All was still and silent in the middle of the Shambala Game Reserve. A fat, orange full moon was floating gently above the horizon in the east, while directly across the kilometres of flat bushveld, a setting sun was gilding the ridges of the Waterberg mountains.
All noise had been suspended in the twilight. Behind us a small herd of wildebeest had stopped and were staring at us like a group of delinquent old men.
The only thing moving was a giraffe making its ungainly yet dignified way across the plains in the middle distance. But the giraffe could walk on. We'd just seen a group of four of the lanky beasts, gently trimming the tops of the bushwillow trees.
What we were after was lions, the king of the jungle. (Although we were told there was a bull elephant on the reserve that could kill a rhino with a couple of trunk slams, so perhaps not quite so regal.)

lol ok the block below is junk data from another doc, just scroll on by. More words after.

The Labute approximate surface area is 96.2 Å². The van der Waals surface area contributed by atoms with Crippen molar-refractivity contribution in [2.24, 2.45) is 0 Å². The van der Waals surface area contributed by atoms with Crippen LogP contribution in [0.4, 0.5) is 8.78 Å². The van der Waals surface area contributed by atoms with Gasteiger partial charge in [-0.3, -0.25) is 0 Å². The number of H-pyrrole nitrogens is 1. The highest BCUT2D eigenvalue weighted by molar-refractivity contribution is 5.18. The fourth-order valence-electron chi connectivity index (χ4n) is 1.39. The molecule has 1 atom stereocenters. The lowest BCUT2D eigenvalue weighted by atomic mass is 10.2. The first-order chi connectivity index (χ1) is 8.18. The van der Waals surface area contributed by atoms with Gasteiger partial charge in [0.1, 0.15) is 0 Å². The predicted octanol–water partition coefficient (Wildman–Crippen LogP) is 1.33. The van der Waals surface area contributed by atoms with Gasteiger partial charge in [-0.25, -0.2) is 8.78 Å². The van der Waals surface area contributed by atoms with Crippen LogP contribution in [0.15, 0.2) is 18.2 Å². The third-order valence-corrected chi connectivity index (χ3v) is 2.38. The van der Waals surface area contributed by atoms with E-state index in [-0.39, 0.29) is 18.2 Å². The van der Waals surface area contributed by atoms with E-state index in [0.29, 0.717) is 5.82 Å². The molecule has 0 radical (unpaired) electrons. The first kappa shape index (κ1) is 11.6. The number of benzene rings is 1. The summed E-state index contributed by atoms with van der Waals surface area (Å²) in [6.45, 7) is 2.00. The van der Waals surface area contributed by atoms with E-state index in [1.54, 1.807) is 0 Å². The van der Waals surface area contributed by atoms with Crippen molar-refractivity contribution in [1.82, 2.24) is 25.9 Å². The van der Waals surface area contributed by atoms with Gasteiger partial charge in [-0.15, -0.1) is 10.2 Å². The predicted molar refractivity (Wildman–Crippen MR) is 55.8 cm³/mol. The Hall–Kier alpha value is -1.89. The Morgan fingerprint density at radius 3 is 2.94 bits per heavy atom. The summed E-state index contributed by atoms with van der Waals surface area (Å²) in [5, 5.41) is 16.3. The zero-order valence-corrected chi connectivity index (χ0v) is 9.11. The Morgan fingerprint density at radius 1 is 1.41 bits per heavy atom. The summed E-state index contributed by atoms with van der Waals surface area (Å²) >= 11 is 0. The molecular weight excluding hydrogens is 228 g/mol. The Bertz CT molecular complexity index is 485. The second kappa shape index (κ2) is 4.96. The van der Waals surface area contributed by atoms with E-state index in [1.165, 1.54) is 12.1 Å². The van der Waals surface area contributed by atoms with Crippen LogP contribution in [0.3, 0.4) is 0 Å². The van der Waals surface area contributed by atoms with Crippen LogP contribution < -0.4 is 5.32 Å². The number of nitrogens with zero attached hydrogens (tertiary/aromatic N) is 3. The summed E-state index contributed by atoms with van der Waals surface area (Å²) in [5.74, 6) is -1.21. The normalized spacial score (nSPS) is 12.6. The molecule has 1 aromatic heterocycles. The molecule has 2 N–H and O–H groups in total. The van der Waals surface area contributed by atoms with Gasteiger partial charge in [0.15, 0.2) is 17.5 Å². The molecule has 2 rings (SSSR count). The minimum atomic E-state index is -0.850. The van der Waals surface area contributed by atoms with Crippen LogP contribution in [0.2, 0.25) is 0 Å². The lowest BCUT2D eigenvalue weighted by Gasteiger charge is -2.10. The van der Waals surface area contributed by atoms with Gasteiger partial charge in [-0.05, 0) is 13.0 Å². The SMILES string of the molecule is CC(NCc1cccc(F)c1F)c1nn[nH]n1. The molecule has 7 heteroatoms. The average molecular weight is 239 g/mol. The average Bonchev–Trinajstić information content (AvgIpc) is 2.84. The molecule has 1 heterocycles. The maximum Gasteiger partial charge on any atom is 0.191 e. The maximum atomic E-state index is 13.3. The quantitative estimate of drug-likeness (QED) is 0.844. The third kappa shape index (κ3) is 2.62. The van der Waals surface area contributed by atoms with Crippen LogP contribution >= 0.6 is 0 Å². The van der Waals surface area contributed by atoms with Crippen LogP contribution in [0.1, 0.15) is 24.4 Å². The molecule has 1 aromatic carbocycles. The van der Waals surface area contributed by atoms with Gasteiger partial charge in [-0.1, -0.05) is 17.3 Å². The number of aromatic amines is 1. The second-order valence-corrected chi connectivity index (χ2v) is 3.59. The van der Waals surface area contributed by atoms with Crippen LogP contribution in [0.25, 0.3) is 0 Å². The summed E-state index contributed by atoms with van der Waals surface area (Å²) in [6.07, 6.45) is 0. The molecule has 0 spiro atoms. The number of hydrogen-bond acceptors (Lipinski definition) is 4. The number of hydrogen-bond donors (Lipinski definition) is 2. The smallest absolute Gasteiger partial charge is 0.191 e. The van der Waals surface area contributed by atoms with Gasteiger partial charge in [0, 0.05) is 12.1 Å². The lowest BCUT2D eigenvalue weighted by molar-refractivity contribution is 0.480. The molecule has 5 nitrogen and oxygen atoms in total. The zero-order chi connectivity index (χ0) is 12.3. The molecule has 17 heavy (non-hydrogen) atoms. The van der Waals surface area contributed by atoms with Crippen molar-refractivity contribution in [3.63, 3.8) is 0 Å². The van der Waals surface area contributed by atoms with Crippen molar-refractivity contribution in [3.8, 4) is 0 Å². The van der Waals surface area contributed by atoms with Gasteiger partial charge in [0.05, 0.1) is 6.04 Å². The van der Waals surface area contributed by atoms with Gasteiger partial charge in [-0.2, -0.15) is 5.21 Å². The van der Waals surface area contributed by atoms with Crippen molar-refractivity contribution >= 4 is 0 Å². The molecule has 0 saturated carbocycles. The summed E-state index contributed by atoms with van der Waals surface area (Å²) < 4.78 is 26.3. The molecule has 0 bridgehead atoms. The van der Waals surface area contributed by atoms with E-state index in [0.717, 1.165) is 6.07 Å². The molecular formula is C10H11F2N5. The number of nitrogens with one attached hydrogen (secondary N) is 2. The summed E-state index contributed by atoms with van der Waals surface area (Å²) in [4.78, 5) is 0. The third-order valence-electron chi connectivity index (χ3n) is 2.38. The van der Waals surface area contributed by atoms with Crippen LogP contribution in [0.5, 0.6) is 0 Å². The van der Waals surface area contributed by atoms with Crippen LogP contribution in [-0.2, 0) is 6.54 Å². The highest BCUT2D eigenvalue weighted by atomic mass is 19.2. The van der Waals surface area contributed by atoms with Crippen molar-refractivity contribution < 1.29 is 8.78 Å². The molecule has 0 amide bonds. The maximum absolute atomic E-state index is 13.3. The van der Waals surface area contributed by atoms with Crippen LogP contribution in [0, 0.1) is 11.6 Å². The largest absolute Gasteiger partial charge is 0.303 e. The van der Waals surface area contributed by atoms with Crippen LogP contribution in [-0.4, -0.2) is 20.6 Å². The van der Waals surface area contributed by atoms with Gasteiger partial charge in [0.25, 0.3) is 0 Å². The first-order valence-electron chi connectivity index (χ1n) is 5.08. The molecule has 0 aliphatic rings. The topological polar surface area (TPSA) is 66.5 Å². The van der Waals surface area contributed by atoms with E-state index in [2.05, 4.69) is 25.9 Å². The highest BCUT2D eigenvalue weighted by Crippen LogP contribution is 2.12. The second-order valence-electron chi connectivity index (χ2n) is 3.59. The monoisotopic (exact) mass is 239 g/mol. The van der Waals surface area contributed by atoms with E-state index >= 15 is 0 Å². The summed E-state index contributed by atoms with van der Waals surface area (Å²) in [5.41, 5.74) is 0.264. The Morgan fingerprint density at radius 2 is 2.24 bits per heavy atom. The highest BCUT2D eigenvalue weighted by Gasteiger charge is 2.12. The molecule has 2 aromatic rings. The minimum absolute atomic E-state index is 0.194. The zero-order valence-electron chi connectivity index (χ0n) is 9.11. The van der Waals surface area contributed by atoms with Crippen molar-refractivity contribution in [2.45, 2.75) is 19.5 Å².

The big cats are masters of disguise, however, and are cunningly the exact colour of the sandy soil and grass. According to our guide, Dean Pieters, they could be 1.5 metres away and we wouldn't be able to see them.
There are just four lions on the 130-square-kilometre Shambala reserve, just a couple of hours north of Johannesburg – along with zebras, giraffes, rhinos, impala, kudu, ostriches, hippos, crocs and warthogs – the whole David Attenborough box set, if you will. But the only evidence of lions seen so far had been a few unsettlingly large paw prints.
It was winter in South Africa, arguably the best time to spot game, when vegetation is thinner. While the days are pleasantly warm, the clear skies make the evenings cold.
Without a hint of a sighting and with the temperature falling, we drove back to the Nelson Mandela Centre for Reconciliation, our base for the night. This is Nelson's old holiday home, built for him after he was released from prison in 1990.
The benefactor was Shambala's owner, Compare the Market tycoon Douw Steyn. He also owns the Saxon Hotel – where we'd started our journey in Johannesburg – and the Shambala Zulu Camp.